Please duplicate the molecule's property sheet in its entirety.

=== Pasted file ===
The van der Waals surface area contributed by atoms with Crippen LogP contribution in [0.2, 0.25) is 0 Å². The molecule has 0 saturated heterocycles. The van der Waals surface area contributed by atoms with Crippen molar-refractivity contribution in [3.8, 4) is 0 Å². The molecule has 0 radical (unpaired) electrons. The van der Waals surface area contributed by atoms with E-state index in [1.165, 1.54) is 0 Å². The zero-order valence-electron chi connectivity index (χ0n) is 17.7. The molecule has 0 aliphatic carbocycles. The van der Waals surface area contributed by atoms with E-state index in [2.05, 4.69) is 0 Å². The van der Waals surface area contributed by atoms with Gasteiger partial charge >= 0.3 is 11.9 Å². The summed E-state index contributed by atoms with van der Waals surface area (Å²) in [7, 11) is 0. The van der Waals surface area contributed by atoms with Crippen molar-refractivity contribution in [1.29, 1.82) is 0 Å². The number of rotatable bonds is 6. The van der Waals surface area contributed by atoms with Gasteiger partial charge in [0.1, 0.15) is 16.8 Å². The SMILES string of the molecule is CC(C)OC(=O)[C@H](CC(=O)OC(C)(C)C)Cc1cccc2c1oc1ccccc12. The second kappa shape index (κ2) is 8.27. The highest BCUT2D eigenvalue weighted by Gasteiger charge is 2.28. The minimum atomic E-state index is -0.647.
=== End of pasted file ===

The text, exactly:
The van der Waals surface area contributed by atoms with Crippen LogP contribution in [0.2, 0.25) is 0 Å². The molecule has 0 saturated heterocycles. The van der Waals surface area contributed by atoms with Crippen molar-refractivity contribution in [3.8, 4) is 0 Å². The molecule has 0 radical (unpaired) electrons. The van der Waals surface area contributed by atoms with E-state index in [1.165, 1.54) is 0 Å². The zero-order valence-electron chi connectivity index (χ0n) is 17.7. The molecule has 0 aliphatic carbocycles. The van der Waals surface area contributed by atoms with E-state index in [2.05, 4.69) is 0 Å². The van der Waals surface area contributed by atoms with Gasteiger partial charge >= 0.3 is 11.9 Å². The summed E-state index contributed by atoms with van der Waals surface area (Å²) in [7, 11) is 0. The van der Waals surface area contributed by atoms with Crippen molar-refractivity contribution in [1.29, 1.82) is 0 Å². The number of rotatable bonds is 6. The van der Waals surface area contributed by atoms with Gasteiger partial charge in [0.1, 0.15) is 16.8 Å². The SMILES string of the molecule is CC(C)OC(=O)[C@H](CC(=O)OC(C)(C)C)Cc1cccc2c1oc1ccccc12. The second kappa shape index (κ2) is 8.27. The highest BCUT2D eigenvalue weighted by Gasteiger charge is 2.28. The minimum atomic E-state index is -0.647.